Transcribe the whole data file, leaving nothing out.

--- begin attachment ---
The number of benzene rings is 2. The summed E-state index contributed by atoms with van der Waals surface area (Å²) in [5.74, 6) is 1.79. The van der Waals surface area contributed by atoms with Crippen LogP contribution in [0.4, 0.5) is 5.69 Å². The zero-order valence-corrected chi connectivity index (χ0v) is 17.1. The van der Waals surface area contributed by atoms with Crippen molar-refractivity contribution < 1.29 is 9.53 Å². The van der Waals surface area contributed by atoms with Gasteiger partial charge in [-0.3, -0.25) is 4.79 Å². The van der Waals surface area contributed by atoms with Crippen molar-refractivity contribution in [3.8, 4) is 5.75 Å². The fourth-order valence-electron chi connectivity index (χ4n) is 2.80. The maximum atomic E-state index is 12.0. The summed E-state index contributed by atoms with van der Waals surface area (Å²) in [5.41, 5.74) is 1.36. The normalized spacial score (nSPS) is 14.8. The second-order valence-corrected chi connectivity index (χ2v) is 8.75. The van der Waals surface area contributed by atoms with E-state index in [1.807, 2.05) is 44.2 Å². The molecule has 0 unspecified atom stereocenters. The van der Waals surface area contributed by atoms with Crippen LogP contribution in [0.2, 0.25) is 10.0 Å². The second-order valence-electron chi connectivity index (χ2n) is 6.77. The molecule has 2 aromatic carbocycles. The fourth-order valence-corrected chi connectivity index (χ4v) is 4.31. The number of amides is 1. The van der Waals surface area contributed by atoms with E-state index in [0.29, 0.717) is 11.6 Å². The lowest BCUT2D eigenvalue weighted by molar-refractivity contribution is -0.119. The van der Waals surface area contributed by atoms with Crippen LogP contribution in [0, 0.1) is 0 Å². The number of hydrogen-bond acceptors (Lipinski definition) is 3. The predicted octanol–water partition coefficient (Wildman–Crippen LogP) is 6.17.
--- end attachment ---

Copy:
The number of benzene rings is 2. The summed E-state index contributed by atoms with van der Waals surface area (Å²) in [5.74, 6) is 1.79. The van der Waals surface area contributed by atoms with Crippen LogP contribution in [0.4, 0.5) is 5.69 Å². The zero-order valence-corrected chi connectivity index (χ0v) is 17.1. The van der Waals surface area contributed by atoms with Crippen molar-refractivity contribution < 1.29 is 9.53 Å². The van der Waals surface area contributed by atoms with Gasteiger partial charge in [-0.3, -0.25) is 4.79 Å². The van der Waals surface area contributed by atoms with Crippen molar-refractivity contribution in [3.8, 4) is 5.75 Å². The fourth-order valence-electron chi connectivity index (χ4n) is 2.80. The maximum atomic E-state index is 12.0. The summed E-state index contributed by atoms with van der Waals surface area (Å²) in [5.41, 5.74) is 1.36. The normalized spacial score (nSPS) is 14.8. The second-order valence-corrected chi connectivity index (χ2v) is 8.75. The van der Waals surface area contributed by atoms with E-state index in [1.807, 2.05) is 44.2 Å². The molecule has 0 unspecified atom stereocenters. The van der Waals surface area contributed by atoms with Crippen LogP contribution in [0.2, 0.25) is 10.0 Å². The second-order valence-electron chi connectivity index (χ2n) is 6.77. The molecule has 2 aromatic carbocycles. The fourth-order valence-corrected chi connectivity index (χ4v) is 4.31. The number of amides is 1. The van der Waals surface area contributed by atoms with E-state index in [0.29, 0.717) is 11.6 Å². The lowest BCUT2D eigenvalue weighted by molar-refractivity contribution is -0.119. The van der Waals surface area contributed by atoms with Crippen LogP contribution in [0, 0.1) is 0 Å². The number of hydrogen-bond acceptors (Lipinski definition) is 3. The predicted octanol–water partition coefficient (Wildman–Crippen LogP) is 6.17.